“The Rural Economic Development Initiative is critical to helping rural communities with less than 20,000 people plan and invest in local projects to create jobs and economic opportunity,” Polis said at the press conference…
Polis also signed conservation bills Monday, including the Colorado Water Conservation Board Construction Fund Project. The bill provides funding for certain projects, such as the Colorado water loss control initiative or the watershed restoration program.
Summit County Commissioner Karn Stiegelmeier described the bill as “complicated but collaborative” and focused on a lot of big-picture projects. She added that some of these projects will impact Summit County, including one piece of the bill that designates funds to snowmaking.
Now that the money is allocated, Stiegelmeier said there are lots of “projects on the ground” that could receive funding. She said the county has applied for funding through its Open Space & Trails department before and that the Blue River Integrated Management Plan and the Swan River Reclamation Project have received funding.
Polis signed the following bills Monday, June 29:
House bill 20-1119: State Government Regulation of Perfluoroalkyl and Polyfluoroalkyl Substances
Senate bill 20-026: Workers’ Compensation for Audible Psychological Trauma
SB20-057: Fire Prevention and Control Employee Benefits
HB20-1184: Sunset Colorado Seed Act
SB20-002: Rural Economic Development Initiative Grant Program
SB20-030: Consumer Protections for Utility Customers
HB20-1229: Peace Officers Standards and Training Board Scholarship Rural and Small Law Enforcement
SB20-003: State Parks Improvement Appropriation
HB20-1403: Colorado Water Conservation Board Construction Fund Project
SB20-201: Species Conservation Trust Fund Projects
HB20-1366: Higher Education Funding Model
HB20-1109: Tax Credit Employer Contributions to Employee 529s
SB20-095: Middle School Students Concurrent Enrollment Information
HB20-1424: Social Equity Licensees in Regulated Marijuana
Here’s the release from Colorado Parks and Wildlife (Bill Vogrin):
In a sun-soaked open space flanked by 9,633-foot Fishers Peak, Gov. Jared Polis signed into law Monday a bill that provides $1 million to support Colorado Parks and Wildlife’s development of Colorado’s next state park.
Polis called the funding critical toward achieving his goal of CPW opening the 19,200-acre park to the public as the 42 state park.
The governor also called the next state park an economic engine that will drive the economy of Trinidad and the region as he signed Senate Bill 3 in front of a small group of lawmakers and dignitaries including Dan Gibbs, Executive Director, Department of Natural Resources, and CPW Director Dan Prenzlow.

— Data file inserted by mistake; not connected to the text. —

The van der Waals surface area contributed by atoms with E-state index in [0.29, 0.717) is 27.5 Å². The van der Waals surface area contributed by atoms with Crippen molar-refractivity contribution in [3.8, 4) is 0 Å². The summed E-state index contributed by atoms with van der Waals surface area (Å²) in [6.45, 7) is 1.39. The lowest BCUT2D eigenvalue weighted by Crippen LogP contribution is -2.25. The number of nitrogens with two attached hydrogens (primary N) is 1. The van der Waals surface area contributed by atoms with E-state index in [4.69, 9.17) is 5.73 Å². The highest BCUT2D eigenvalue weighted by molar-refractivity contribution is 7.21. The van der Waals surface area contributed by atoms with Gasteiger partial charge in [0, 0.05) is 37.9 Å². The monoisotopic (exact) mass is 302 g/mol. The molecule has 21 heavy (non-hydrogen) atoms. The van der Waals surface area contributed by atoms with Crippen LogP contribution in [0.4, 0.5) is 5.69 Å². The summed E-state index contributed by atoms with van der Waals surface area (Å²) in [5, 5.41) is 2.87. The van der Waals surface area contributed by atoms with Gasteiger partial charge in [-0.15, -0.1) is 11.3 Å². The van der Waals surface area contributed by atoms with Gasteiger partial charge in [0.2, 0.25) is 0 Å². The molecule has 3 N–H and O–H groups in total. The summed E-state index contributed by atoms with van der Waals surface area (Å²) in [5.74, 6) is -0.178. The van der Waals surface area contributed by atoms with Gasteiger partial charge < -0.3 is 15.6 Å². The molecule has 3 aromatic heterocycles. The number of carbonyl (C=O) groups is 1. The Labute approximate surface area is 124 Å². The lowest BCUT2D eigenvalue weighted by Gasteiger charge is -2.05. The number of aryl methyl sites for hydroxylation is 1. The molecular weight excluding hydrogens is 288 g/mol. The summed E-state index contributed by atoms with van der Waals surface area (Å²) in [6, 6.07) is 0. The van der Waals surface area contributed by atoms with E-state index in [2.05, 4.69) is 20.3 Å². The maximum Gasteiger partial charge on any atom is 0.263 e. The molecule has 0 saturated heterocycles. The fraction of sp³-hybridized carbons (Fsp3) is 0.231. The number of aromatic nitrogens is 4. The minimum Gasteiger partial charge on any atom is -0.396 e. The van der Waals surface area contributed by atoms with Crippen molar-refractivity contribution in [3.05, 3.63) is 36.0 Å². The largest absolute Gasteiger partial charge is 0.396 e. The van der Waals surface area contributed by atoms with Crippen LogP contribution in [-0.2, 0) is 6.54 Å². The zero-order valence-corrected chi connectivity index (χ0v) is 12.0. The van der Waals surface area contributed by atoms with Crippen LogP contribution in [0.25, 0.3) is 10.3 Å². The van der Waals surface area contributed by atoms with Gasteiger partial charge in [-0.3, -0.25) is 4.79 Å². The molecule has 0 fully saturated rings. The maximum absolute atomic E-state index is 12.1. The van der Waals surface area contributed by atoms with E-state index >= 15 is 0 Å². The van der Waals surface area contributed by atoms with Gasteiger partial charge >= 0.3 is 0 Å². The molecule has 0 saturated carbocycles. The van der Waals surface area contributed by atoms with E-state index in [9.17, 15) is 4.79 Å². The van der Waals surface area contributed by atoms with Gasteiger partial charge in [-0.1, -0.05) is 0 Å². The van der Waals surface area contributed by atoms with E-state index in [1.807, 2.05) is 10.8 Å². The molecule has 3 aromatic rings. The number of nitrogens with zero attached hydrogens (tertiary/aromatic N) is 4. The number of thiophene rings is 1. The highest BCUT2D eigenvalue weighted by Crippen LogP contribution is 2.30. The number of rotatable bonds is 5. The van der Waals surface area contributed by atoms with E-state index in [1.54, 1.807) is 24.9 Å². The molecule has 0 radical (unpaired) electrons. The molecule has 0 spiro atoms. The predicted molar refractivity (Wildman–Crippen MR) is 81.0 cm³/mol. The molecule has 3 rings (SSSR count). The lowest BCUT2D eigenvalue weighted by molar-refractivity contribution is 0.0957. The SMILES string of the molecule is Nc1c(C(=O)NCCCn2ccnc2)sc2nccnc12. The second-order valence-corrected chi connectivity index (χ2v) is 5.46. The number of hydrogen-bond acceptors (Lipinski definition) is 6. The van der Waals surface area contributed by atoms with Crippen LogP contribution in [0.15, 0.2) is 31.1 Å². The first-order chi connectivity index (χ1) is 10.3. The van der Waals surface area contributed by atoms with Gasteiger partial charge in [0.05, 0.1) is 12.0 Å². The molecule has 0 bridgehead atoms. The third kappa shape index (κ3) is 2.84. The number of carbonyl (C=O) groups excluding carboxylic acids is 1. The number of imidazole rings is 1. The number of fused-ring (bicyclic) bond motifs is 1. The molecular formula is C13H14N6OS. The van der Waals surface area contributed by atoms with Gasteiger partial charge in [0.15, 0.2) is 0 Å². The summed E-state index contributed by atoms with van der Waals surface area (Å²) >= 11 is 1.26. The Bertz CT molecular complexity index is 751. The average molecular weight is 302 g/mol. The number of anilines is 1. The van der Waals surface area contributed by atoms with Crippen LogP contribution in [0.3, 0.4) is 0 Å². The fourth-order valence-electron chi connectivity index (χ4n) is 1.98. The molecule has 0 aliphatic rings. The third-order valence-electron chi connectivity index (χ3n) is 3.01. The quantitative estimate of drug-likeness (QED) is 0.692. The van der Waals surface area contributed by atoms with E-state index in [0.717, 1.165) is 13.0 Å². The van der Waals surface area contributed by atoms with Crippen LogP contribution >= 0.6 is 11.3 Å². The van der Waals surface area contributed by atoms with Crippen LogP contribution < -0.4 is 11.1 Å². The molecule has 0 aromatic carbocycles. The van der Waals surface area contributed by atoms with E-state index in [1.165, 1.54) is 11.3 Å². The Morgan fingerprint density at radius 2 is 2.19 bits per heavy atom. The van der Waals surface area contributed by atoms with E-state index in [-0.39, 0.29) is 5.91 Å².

“This is a big day because developing our 42nd state park is not as simple as opening the gates and inviting the public,” Prenzlow said. “CPW parks staff, wildlife and aquatic biologists, engineers, wildlife managers and all our partners are deep into the process of transforming this former ranch into a showplace for all who might want to recreate here.
“CPW staff is committed to meeting the governor’s challenge to open this park by 2021 by accelerating the designing and construction of state parks from a multi-year process down to a single year. This funding will help us expedite the process. I’m confident when we finally open these gates, the public will be thrilled at the park that will greet them.”
Gibbs and Prenzlow were joined by Representatives Daneya Esgar and Perry Will, local government and business officials from Trinidad and Las Animas County as well as leaders of CPW’s non-profit partners The Nature Conservancy (TNC), The Trust for Public Land (TPL) and Great Outdoors Colorado (GOCO), each playing a critical role in the purchase of the Fishers Peak property.
“We could not have gotten this far without the hard work of our partners from GOCO, the City of Trinidad, TNC and TPL,” Prenzlow said. “Nor could this happen without our partners in the Legislature and in the hunting and fishing communities who provided millions in revenue from hunting and fishing license sales.”
In February 2019, CPW partnered with the City of Trinidad, TNC, TPL and GOCO to purchase the mostly undeveloped property, prized for its variety of habitat, wildlife and the linkage it provides between grasslands to the east with foothills and mountains to the west.
On April 2, the partners signed over ownership of the property to CPW and the agency, with its partners, immediately ramped up master-planning efforts to create a park that will protect the natural treasures and wildlife found there while welcoming visitors, including hunters, hikers, mountain bikers, wildlife watchers and other outdoor enthusiasts.